In recent years, the financial services industry has undergone an extraordinary evolution. Transactions that were once only possible to conduct by physically attending a bank, can now be conducted with the touch of a button on a smartphone app. What hasn’t changed, is how those transactions move around the world.
We don’t often consider the fundamental elements of the global financial system, so it’s easy to forget that when we send payments around the world, money doesn’t physically move from one bank to another. Instead, money is moved across a global network of financial institutions through messages.
On any given day, the Society for Worldwide Interbank Financial Telecommunication (SWIFT) sends on average 42 million messages through a global messaging system. This transmits transfer instructions across a network of over 11,000 financial institutions in more than 200 countries.
Global economies rely on the efficient movement of funds in order to facilitate trade and exchange between enterprises and consumers across the world. Exclusion from SWIFT can have a detrimental impact, leaving banks without the ability to communicate securely with global financial institutions.
In a historic move, the European Union, UK, US and Canada have agreed to block selected Russian banks from the SWIFT messaging system, effectively cutting them off from the international financial system. Following the publication of regulatory amendments in the Official Journal of the EU, certain activities will be prohibited, including the provision of financial messaging services to seven named Russian financial institutions. The objective is to prohibit Russian institutions from accessing SWIFT’s payment system and prevent them from operating globally. This is just the second time in its nearly 50-year history that an agreement has been reached to remove a country from SWIFT. In 2012, Iran was removed as part of a suite of sanctions over its nuclear program, the result of which caused Iran to lose almost half of its oil export revenues and 30% of foreign trade.
How is this latest ban impacting day-to-day operations within banks?
As sanctions measures develop, every financial institution across the globe will be carefully assessing their exposure to Russia. Operations and compliance teams will be applying a major focus on accounts and relationships that may have connections to Russian entities and individuals, including politically exposed persons (PEPs). This is a hugely complex task for some banks, with many still using multiple systems to maintain information for a single client. The challenge is further exacerbated where information is stored in digital documents rather than in a rules-driven database, leaving no option but to manually review client files. The lack of a holistic client view will make it difficult for financial institutions to quickly identify which clients (many of which have complex ownership and control structures) have beneficial owners with roots in Russia or exposure to Russian PEPs.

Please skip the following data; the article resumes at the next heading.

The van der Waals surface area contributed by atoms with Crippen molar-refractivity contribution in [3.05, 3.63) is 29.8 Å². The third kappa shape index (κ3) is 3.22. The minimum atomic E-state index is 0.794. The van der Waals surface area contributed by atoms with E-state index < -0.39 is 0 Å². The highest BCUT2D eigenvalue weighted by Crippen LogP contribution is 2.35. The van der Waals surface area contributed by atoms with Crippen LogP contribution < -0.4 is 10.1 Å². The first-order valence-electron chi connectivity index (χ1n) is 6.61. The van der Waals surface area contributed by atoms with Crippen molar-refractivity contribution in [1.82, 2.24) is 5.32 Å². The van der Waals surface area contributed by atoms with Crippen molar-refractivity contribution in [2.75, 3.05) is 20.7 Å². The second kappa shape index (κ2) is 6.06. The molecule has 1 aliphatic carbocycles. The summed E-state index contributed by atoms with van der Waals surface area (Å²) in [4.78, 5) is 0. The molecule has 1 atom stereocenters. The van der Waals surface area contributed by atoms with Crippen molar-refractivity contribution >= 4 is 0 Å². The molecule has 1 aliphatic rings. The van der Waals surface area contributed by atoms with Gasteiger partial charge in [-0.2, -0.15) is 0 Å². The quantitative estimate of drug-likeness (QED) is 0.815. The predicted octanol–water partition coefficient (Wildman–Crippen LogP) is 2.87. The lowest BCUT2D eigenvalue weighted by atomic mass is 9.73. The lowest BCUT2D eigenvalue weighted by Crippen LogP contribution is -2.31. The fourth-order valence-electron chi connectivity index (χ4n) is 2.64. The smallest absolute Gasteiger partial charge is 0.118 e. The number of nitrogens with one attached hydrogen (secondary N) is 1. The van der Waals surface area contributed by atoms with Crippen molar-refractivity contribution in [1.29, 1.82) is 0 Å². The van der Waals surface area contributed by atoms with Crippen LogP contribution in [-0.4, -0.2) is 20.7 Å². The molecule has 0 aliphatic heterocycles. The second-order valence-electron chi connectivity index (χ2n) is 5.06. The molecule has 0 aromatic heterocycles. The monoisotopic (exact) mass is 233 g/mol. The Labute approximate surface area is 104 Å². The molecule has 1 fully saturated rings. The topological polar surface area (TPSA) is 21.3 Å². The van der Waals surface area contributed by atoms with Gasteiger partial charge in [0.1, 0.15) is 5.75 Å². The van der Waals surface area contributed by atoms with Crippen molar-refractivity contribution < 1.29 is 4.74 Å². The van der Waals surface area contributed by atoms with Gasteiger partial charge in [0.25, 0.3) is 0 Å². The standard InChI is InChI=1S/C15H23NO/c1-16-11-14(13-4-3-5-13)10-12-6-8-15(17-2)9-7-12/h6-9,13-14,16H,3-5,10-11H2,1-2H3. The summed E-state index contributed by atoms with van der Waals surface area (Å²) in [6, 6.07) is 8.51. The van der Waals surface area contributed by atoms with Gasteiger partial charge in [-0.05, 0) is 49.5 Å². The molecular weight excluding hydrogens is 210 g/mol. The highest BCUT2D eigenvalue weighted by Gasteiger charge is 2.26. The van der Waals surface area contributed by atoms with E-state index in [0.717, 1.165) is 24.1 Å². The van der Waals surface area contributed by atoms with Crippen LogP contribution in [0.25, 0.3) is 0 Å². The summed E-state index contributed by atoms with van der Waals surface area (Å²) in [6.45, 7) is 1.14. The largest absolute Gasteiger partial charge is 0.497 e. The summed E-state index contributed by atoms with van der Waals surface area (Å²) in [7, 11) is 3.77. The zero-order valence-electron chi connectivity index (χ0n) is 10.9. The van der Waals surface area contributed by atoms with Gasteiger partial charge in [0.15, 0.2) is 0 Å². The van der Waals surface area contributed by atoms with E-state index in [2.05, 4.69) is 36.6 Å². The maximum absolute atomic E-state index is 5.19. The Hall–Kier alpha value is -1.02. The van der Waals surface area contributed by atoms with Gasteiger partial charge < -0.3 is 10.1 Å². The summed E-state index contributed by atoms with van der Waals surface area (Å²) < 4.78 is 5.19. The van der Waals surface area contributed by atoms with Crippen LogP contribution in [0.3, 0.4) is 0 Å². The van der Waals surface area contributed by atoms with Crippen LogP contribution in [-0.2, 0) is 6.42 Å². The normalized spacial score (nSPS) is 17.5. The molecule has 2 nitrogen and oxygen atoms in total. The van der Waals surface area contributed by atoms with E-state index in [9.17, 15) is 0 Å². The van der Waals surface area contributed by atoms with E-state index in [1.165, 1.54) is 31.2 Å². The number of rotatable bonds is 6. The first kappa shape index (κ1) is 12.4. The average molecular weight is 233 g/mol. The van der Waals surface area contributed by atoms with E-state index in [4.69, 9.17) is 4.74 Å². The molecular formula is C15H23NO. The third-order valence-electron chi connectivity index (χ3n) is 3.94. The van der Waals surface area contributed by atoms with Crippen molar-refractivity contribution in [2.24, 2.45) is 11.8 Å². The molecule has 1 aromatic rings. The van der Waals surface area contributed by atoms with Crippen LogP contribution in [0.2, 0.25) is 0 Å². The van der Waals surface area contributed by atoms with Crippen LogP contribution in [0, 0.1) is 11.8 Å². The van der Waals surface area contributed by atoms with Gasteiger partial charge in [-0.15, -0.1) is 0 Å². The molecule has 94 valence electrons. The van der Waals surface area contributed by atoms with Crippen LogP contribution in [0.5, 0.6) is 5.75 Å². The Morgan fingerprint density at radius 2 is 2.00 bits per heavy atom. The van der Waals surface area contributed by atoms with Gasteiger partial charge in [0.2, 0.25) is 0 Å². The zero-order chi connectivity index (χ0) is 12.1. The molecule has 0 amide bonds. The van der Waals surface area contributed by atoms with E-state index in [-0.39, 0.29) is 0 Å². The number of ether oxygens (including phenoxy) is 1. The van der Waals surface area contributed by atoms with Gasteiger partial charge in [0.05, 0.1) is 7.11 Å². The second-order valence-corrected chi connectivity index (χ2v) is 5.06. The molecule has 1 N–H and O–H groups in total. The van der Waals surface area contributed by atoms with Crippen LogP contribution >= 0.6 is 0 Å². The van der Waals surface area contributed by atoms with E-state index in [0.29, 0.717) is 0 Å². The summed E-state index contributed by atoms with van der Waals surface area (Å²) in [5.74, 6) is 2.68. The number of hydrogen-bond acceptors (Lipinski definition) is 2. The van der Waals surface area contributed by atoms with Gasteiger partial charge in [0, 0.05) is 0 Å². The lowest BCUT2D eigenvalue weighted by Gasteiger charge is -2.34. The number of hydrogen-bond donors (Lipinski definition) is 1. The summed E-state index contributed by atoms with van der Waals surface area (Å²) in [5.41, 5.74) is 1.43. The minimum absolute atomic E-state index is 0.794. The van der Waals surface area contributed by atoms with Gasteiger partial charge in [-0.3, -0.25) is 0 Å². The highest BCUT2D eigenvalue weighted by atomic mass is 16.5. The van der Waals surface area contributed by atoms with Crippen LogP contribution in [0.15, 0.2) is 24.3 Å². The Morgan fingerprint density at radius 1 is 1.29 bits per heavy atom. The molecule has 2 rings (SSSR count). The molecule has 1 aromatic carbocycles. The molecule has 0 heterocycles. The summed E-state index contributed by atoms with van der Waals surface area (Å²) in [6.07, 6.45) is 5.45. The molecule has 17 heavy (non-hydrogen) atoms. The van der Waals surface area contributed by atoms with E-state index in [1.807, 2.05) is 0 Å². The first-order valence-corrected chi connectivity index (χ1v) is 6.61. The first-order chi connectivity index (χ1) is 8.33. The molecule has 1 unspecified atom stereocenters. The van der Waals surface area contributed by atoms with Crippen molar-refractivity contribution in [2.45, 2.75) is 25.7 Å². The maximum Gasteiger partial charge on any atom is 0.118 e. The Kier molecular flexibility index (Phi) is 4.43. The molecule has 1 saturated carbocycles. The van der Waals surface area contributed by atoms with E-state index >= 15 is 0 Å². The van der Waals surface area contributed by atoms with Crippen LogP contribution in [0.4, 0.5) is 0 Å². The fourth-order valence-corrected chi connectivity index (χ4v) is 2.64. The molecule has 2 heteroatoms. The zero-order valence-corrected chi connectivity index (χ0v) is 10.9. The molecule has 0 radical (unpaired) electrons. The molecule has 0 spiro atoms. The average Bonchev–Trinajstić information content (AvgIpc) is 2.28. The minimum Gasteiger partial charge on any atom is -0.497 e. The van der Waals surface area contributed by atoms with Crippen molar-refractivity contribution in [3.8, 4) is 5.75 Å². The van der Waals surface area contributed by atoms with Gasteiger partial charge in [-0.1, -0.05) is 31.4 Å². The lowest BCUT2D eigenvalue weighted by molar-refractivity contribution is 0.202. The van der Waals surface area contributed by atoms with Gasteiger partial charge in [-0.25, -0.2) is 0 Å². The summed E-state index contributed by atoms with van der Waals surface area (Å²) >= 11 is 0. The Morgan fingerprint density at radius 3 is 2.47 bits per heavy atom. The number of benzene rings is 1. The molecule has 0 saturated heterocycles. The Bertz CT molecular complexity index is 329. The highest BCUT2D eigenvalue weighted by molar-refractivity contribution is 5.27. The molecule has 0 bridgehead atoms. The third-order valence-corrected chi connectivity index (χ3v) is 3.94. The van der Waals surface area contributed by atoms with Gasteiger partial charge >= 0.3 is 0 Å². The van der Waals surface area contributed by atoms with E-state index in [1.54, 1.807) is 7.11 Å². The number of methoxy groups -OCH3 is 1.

Why enhanced due diligence and effective KYC remediation has never been more crucial
Whilst the SWIFT ban and comprehensive sanctions programmes remain in place, Russian banks, individuals, and entities will still want access to the global financial system for legitimate purposes. However, criminal organisations will also continue to seek access to financial services to continue illegitimate operations and may divert activity through banks in countries that have not imposed a ban, or through other illicit means. Extra vigilance is required to ensure that any activity that may have ties to sanctioned individuals or entities are identified and blocked in-line with sanctions compliance obligations. Furthermore, if Russian criminals have been frozen out of the global banking system, the question looms as to whether they will be driven further into the volatile and clandestine world of cryptocurrencies to continue their nefarious activities.
The evolving sanctions landscape will have a profound and immediate impact on banking operations. Financial institutions are already under pressure to comply with ever-changing regulatory obligations, while balancing the demands of their customers. In a recent Fenergo webinar on financial institution enforcement actions with guests Oliver Bullough and Jim Richards, we carried out an audience poll of global financial institution professionals and 48% admitted that their firms’ client due diligence was only partially effective. 67% have not yet defined a strategy for dealing with the potential risks presented by cryptocurrencies.
As the current situation unfolds, it remains to be seen how the global banking system will respond to the latest challenges being added to their growing lists of obligations. What is crucial now is automating client due diligence and client behavioural analysis to ensure real-time identification of emerging risks. This will allow financial institutions to immediately update sanctions programmes and policies, ensuring the protection of their institution and the wider financial industry. Industry-wide collaboration is also key; without the sharing of standardized, actionable data between organisations in all sectors, attempts to prevent funds flowing in from sanctioned countries will be futile.